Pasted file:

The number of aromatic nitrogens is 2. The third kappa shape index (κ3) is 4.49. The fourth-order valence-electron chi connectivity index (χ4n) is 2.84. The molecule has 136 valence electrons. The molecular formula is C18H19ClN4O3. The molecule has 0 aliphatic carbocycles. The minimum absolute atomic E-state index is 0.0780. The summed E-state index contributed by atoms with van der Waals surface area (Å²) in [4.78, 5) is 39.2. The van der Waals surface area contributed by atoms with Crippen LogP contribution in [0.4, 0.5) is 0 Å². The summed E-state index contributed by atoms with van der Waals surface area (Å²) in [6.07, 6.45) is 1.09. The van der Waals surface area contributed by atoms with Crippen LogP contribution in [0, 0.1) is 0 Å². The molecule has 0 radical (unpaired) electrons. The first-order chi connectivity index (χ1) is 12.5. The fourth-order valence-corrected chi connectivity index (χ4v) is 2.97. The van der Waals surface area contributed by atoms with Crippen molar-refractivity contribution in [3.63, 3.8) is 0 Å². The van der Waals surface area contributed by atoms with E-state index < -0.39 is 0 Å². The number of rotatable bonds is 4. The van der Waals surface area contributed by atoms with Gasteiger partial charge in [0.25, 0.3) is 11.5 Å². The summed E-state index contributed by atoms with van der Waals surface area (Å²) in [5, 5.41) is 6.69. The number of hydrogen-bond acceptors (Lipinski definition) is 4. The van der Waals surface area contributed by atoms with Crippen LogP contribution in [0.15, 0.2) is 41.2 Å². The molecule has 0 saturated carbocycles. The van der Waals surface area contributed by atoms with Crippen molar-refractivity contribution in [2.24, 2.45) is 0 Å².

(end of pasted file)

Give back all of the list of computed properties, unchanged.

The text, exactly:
The number of aromatic nitrogens is 2. The third kappa shape index (κ3) is 4.49. The fourth-order valence-electron chi connectivity index (χ4n) is 2.84. The molecule has 136 valence electrons. The molecular formula is C18H19ClN4O3. The molecule has 0 aliphatic carbocycles. The minimum absolute atomic E-state index is 0.0780. The summed E-state index contributed by atoms with van der Waals surface area (Å²) in [4.78, 5) is 39.2. The van der Waals surface area contributed by atoms with Crippen LogP contribution in [0.4, 0.5) is 0 Å². The summed E-state index contributed by atoms with van der Waals surface area (Å²) in [6.07, 6.45) is 1.09. The van der Waals surface area contributed by atoms with Crippen LogP contribution in [0, 0.1) is 0 Å². The molecule has 0 radical (unpaired) electrons. The first-order chi connectivity index (χ1) is 12.5. The fourth-order valence-corrected chi connectivity index (χ4v) is 2.97. The van der Waals surface area contributed by atoms with Crippen molar-refractivity contribution in [3.63, 3.8) is 0 Å². The van der Waals surface area contributed by atoms with E-state index < -0.39 is 0 Å². The number of rotatable bonds is 4. The van der Waals surface area contributed by atoms with Gasteiger partial charge in [0.25, 0.3) is 11.5 Å². The summed E-state index contributed by atoms with van der Waals surface area (Å²) in [5, 5.41) is 6.69. The number of hydrogen-bond acceptors (Lipinski definition) is 4. The van der Waals surface area contributed by atoms with Crippen LogP contribution in [0.15, 0.2) is 41.2 Å². The molecule has 0 saturated carbocycles. The van der Waals surface area contributed by atoms with Crippen molar-refractivity contribution in [2.24, 2.45) is 0 Å².